In fact, most APIs are already serializing data for us. The most common way that APIs will “package” their data right now is by using JavaScript Object Notation, or JSON, and sending it as a big string within the HTTP response body. This allows the sending system to transport data to your client software in a way that is a high-level, abstracted form of their data. Once you receive that JSON data, your application will need to convert that string back into a structure that it can interact with in a more natural way.

When you should serialize your data in Postman

So why is it that we need to JSON-serialize our data some of the time, and not all the time?

As mentioned above, primitive types such as strings and numbers do not need to be serialized; only complex data types like arrays and objects will need serialization when saving them in variables. This applies not only to global and environment variables, but collection and local variables as well.

If you need to prepare a response and send it in a “dynamic body”, you will need to serialize the data and make sure that your body data is set to “raw,” and can be set to either “Text” or “JSON” in the dropdown at the end of that row of options:

It is worth noting, also, that setting the outgoing body to “JSON” here does not have any effect on the dynamic variable you build in your pre-request script. Setting the body to JSON instead of Text only manipulates the outgoing header, not the body content itself.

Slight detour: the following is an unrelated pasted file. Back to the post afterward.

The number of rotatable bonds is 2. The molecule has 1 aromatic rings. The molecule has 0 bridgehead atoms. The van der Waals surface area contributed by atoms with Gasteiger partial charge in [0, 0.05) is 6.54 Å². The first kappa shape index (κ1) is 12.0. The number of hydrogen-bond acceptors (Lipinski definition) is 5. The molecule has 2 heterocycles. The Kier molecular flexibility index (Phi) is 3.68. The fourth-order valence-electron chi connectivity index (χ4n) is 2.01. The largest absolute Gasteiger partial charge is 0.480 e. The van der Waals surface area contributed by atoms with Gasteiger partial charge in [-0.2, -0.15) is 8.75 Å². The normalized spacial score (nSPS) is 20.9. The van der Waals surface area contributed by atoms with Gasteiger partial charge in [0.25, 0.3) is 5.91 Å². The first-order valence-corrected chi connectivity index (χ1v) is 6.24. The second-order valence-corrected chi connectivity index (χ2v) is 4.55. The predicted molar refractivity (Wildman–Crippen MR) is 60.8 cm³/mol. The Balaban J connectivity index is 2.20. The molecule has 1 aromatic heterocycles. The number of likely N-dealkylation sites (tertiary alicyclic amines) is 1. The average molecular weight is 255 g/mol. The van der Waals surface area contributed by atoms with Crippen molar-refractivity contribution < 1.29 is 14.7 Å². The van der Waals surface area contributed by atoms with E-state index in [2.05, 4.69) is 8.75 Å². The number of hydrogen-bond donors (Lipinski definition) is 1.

Trying to debug this with the Postman Console gets a little tricky, though. Logging is run at the same time the script is executed, so building a complex structure of data is going to show up in the console correctly. But the pre-request script and the building of the dynamic body are handled in two different places.

If we do not serialize the data that we build, we’ll notice that Postman will convert this to a string containing [object Object]:

However, when we serialize this data using JSON.stringify(), we see that our data is interpreted properly:

This code and testing was done using the Postman Echo API, which echos back any data that you send to it.

Why is this a necessary step?

Building dynamic bodies for outgoing requests in Postman’s “pre-request scripts” is one of the most common places you will use this serialization technique.

Another common time to serialize and deserialize your data is when sharing responses from one request to another request. When these API responses are more complex objects, serialization will convert this data into string format, which can be parsed before using it in another request. When you serialize and “persist” data from collections and environments to Postman’s servers, your team can use that data once they have deserialized the data using JSON.parse().

Again, this serialization step is only necessary if you need to store and retrieve complex data types in collection or global variables, or save something (“persisting” the data) in your Postman environment.

But why? Postman builds and stores this variable for use between portions of the application, and may execute code and build things in an order or manner that you are not expecting. Postman does its own serialization of the data, since we cannot know what you intend to do with your data. By using JSON.stringify() and JSON.parse() yourself, you help Postman to store and interpret the data more easily, removing unexpected results in your application.

Technical review by Arlemi Turpault and Shamasis Bhattacharya.